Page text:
Read also: Singapore to Malacca on a Shoestring
2. Cheaper Accommodation
For accommodation, it is always cheaper and readily available on weekdays and with more choices. I can also wait until the last-minute to make reservations online with agoda.com to get better deals. Booking platforms usually give last-minute discounts to fill up hotel rooms instead of letting it go unoccupied.
Why we prefer this hotel? Malacca Top Pick: Hangout@Jonker
3. No Queues at Eating Places
I have very few issues with long queues, small spaces, slow services and poor food quality that most people cited in food reviews. They were there on weekends with a string of frustrations and using reviews as a channel to express their unhappiness. I hardly encountered those issues on weekdays. That is how I enjoyed the food and ambience there, and sometimes, I got to chat with the owners and staff when they are not busy. This is what travelling means to me — to understand more about the locals and their cultures.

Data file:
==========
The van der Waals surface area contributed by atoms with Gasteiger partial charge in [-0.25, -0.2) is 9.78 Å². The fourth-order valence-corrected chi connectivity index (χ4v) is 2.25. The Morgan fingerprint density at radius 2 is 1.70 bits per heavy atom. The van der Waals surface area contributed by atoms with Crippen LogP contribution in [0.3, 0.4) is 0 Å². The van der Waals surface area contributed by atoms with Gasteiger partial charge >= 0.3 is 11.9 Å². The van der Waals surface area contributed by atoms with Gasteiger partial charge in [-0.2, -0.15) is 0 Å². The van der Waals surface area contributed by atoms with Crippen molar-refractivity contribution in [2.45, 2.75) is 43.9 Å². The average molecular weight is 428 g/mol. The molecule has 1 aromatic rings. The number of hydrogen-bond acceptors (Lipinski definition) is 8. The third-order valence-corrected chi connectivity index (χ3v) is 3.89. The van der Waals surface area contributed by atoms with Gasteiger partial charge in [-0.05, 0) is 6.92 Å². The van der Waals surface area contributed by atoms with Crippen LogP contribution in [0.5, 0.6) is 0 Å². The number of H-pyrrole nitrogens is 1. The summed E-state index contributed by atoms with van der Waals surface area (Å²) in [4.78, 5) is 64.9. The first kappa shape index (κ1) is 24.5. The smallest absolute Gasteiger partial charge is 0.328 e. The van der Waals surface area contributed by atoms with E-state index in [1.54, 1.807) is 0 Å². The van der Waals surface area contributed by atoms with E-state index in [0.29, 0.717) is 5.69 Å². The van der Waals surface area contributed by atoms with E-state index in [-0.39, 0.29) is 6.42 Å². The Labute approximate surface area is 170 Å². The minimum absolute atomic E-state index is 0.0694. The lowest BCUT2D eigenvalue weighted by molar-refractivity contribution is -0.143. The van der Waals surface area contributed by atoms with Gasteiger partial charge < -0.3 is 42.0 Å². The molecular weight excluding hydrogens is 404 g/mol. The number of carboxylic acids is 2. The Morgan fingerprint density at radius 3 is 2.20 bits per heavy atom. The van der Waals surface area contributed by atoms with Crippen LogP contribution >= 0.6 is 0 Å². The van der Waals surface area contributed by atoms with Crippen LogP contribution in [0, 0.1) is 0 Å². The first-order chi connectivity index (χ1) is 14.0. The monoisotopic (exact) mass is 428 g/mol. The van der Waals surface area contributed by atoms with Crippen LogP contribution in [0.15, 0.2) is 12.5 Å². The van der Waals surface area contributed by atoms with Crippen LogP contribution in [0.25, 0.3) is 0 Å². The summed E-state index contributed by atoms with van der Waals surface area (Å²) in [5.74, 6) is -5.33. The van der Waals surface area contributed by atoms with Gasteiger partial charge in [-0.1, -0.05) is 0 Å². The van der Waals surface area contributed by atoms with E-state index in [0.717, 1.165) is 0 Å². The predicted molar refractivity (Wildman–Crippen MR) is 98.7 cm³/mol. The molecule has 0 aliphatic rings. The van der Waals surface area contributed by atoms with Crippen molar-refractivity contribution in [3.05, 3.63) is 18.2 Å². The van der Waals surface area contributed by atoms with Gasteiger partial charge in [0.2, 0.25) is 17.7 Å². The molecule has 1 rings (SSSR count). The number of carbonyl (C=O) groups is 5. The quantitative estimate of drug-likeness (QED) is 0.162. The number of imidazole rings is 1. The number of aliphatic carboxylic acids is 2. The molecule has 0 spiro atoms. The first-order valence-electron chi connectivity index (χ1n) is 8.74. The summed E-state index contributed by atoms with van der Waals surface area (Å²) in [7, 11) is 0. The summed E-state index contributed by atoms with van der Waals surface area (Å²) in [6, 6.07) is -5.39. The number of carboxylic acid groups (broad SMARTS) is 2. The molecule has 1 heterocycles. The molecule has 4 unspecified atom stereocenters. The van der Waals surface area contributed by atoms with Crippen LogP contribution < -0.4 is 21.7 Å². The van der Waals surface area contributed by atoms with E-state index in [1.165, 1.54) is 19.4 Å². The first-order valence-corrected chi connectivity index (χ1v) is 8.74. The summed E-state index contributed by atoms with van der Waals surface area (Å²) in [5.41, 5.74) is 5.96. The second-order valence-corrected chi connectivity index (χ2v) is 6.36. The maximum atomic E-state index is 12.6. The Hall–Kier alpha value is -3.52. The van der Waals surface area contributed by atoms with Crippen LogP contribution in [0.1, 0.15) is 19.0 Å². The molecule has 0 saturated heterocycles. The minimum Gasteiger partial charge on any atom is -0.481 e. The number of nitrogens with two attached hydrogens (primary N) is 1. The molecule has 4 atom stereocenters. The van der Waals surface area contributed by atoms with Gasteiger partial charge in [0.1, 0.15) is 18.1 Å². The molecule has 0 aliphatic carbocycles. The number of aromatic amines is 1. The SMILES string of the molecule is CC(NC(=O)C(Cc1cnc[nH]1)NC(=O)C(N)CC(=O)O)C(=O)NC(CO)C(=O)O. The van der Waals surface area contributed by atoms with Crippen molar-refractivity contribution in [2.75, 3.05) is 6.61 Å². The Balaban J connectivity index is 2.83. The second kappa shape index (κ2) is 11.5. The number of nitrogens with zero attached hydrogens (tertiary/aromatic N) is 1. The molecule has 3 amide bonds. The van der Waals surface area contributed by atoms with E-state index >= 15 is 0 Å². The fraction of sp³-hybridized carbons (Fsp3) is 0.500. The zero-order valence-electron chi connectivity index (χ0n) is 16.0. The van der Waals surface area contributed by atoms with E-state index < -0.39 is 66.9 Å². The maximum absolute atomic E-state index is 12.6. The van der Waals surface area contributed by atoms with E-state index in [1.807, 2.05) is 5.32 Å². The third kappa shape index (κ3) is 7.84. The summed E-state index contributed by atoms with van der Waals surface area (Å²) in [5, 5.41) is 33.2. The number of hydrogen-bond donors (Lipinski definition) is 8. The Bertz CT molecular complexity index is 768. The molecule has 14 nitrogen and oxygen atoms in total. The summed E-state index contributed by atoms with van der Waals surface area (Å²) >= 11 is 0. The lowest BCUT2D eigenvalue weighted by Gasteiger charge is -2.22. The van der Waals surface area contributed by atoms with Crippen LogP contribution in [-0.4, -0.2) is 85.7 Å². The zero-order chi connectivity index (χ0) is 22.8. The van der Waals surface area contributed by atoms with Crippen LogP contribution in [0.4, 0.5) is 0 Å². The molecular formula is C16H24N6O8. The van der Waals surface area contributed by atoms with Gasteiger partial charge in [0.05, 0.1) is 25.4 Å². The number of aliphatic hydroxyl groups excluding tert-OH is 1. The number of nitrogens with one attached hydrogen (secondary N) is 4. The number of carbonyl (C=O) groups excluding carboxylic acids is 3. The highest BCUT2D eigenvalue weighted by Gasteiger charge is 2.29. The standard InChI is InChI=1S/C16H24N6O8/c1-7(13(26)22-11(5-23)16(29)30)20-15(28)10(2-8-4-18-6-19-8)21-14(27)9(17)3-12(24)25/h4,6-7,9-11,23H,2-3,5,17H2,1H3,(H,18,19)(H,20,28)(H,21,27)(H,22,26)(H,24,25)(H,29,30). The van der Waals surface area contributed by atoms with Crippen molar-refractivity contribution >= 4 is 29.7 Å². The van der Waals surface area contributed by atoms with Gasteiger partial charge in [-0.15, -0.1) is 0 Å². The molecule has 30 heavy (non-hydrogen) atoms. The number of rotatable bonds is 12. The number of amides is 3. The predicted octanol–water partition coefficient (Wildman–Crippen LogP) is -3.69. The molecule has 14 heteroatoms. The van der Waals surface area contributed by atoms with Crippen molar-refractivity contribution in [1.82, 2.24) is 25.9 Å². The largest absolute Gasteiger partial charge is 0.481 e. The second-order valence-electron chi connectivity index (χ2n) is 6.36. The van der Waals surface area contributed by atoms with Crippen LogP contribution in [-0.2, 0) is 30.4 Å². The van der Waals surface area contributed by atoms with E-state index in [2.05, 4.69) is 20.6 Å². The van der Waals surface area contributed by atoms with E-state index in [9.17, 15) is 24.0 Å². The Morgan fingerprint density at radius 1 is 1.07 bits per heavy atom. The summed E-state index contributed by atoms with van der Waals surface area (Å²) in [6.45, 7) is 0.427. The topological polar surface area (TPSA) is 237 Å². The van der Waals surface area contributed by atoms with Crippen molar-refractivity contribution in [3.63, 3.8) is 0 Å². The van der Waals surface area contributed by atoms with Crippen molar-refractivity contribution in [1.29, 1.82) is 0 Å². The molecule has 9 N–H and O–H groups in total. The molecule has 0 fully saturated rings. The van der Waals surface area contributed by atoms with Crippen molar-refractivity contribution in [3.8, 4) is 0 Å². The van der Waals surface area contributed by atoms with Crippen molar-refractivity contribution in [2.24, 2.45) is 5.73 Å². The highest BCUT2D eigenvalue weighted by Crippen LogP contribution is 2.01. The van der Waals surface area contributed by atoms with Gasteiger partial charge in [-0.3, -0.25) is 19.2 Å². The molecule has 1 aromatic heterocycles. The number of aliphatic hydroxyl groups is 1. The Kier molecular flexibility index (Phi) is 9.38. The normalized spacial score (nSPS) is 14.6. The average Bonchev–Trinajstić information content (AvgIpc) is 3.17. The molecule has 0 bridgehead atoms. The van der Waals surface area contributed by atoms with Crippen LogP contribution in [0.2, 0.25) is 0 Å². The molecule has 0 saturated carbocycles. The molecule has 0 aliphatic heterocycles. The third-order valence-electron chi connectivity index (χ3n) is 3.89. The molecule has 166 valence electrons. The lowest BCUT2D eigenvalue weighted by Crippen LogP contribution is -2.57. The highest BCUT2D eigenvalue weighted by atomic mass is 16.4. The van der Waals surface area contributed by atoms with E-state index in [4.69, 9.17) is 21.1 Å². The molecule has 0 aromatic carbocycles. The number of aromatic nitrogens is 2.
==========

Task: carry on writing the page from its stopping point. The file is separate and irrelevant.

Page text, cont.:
Top: Jonker 88 Restaurant on a weekend. We have to make way for others immediately after the meal. Bottom: Jonker 88 on a weekday. I can even examine the exhibits closely.
If you are going there on weekdays, do note that most of the outlets in the old town close on Tuesdays. When opened for business, most outlets will also close for the day around 6pm or earlier. Do plan what you want to eat to skirt around their off-days. And check the outlets' Facebook or websites for latest updates on their unscheduled off-days especially after school/public holidays in Malaysia and Singapore.
We also consolidated a list of local food outlets and included their off-days to the best of our knowledge. Check the food articles:
4. Less People at Historical Sites
The olden-day architectures in the Dutch Square, the old Chinatown, the sky tower, the museums, monuments, etc, in Malacca are always open to public. These sites are best visited on weekdays with lesser crowds then weekends.
Top: Dutch square on a weekday. More symbolic.
Bottom: Dutch Square on a weekend. More people.
If your objective is to take photos of the historical sites, all the more you should be there on weekdays with lesser people walking around — unless you want to take photos of long queues outside restaurants, people posing in front of monuments, cars congesting the roads or the bustling night market.